You work a lifetime building your nest egg, so the thought of losing financial control can be difficult at any point in life. However, having a trusted document like a power of attorney (POA) can bring you and your loved ones peace of mind. Contrary to what some believe, the reality is that your POA does not own your money or property, and they cannot change your will, make a will, or change a beneficiary on an insurance plan. Your POA is there to learn about your life events, needs, or concerns and help make financial or medical decisions on your behalf if you are unable to.
This is a decision that requires careful consideration, and like any financial tool, there are pros and cons:
- The document makes it clear who is responsible for your money and property, even temporarily, if you need help managing them. Your attorney must manage your money and property responsibly and for your benefit. If questioned, they may be required by law to account for their actions.
- The document can be as flexible or time-sensitive as you would like or as general or specific as you need.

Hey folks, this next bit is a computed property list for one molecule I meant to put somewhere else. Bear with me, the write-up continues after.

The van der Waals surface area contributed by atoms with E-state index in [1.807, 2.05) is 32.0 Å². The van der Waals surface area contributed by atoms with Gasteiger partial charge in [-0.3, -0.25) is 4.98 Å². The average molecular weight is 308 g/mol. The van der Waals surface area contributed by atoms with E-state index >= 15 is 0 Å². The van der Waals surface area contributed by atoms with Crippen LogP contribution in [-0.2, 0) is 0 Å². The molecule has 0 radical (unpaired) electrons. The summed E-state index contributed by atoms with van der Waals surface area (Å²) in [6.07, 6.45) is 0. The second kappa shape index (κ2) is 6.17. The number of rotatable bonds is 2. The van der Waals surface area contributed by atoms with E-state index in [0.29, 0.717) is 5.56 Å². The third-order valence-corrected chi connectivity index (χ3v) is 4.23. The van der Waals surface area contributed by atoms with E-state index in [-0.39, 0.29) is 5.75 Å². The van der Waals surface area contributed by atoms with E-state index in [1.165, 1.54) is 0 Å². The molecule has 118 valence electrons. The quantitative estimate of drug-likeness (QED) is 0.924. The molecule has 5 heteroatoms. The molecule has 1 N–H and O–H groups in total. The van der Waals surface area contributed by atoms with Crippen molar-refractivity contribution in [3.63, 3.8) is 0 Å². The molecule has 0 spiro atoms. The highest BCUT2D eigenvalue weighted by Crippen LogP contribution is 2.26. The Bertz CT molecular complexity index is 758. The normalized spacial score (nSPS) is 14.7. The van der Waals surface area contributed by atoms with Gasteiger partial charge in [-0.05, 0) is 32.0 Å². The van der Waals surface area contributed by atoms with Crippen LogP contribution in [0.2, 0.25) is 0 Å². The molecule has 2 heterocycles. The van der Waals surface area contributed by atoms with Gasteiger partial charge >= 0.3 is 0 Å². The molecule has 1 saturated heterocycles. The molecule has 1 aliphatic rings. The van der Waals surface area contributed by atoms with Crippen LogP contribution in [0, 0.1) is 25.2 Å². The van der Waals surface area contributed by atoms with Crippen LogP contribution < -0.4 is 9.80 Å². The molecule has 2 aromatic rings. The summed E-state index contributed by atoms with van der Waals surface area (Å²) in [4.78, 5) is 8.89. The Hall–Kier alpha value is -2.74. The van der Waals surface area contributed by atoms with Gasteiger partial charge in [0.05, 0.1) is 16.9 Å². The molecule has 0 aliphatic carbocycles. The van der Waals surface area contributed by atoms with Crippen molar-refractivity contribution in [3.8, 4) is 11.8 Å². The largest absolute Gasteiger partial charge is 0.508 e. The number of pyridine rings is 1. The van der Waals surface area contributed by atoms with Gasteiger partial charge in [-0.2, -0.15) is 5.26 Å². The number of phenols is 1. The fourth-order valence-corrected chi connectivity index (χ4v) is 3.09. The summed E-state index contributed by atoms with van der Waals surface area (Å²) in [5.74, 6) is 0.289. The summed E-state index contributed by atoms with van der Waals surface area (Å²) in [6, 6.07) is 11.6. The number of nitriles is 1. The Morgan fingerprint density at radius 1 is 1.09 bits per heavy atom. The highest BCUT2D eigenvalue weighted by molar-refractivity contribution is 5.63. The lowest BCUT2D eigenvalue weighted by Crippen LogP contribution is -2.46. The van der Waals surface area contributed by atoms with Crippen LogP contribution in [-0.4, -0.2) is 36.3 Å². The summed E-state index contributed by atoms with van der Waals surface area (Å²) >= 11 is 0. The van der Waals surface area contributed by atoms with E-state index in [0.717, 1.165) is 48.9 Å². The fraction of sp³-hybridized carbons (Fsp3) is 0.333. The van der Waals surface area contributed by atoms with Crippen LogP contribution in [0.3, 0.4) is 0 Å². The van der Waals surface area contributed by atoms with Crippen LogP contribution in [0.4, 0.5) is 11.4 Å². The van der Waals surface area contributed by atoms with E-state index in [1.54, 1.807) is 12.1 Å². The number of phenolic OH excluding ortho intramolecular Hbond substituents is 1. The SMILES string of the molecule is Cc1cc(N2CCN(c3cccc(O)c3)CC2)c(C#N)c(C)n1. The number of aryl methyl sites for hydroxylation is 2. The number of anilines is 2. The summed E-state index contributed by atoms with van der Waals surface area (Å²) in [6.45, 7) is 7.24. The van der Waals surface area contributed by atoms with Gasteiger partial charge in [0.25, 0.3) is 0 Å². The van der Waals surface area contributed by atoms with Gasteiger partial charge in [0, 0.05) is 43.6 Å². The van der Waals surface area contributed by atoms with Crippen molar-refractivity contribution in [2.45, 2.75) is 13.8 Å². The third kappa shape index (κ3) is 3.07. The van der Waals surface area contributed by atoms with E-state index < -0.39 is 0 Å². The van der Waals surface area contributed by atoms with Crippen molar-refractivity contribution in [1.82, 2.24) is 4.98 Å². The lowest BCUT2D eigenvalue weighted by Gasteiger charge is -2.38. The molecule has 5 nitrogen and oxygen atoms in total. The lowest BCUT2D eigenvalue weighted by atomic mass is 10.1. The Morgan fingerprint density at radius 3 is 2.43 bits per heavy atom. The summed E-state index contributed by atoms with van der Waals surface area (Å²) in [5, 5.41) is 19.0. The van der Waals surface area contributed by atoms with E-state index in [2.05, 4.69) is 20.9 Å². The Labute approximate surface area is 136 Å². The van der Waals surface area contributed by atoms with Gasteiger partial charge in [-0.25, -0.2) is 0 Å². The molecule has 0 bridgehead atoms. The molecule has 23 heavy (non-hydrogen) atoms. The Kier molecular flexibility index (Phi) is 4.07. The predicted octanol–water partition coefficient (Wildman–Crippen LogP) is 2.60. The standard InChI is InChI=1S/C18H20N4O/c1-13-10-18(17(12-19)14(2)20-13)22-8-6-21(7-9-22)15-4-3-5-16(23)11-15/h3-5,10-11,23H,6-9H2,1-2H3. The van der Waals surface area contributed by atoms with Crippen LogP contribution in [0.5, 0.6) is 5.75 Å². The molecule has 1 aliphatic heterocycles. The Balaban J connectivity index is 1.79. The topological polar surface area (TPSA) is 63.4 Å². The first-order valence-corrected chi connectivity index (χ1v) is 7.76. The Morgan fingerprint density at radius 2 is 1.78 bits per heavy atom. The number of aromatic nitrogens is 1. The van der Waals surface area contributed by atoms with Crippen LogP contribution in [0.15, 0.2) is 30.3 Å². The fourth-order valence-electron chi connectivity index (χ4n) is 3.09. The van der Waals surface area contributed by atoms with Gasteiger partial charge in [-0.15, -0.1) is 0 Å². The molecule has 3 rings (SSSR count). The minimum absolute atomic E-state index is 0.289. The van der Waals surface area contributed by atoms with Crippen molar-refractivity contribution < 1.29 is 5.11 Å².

- You can appoint multiple attorneys and request they make decisions in unison or highlight that they can act separately if one attorney is unavailable. You can also appoint an alternate or successive attorney. This may help reduce the chance of fraudulent activity.
- There is a risk that if the wrong attorney is designated, you can become vulnerable to financial abuse. It can happen where an attorney makes decisions based on their best interest rather than the interests of the estate they manage.
- If your document lacks clarity, there is a risk that your finances could be managed in ways you do not simply agree with.
- If multiple attorneys are appointed, disagreements could cause problems or delays in managing financial affairs.
You should always seek independent legal advice to ensure your needs and expectations are clear. Appointing a POA is dynamic; it can be changed or revoked at any time. Contact me for more details.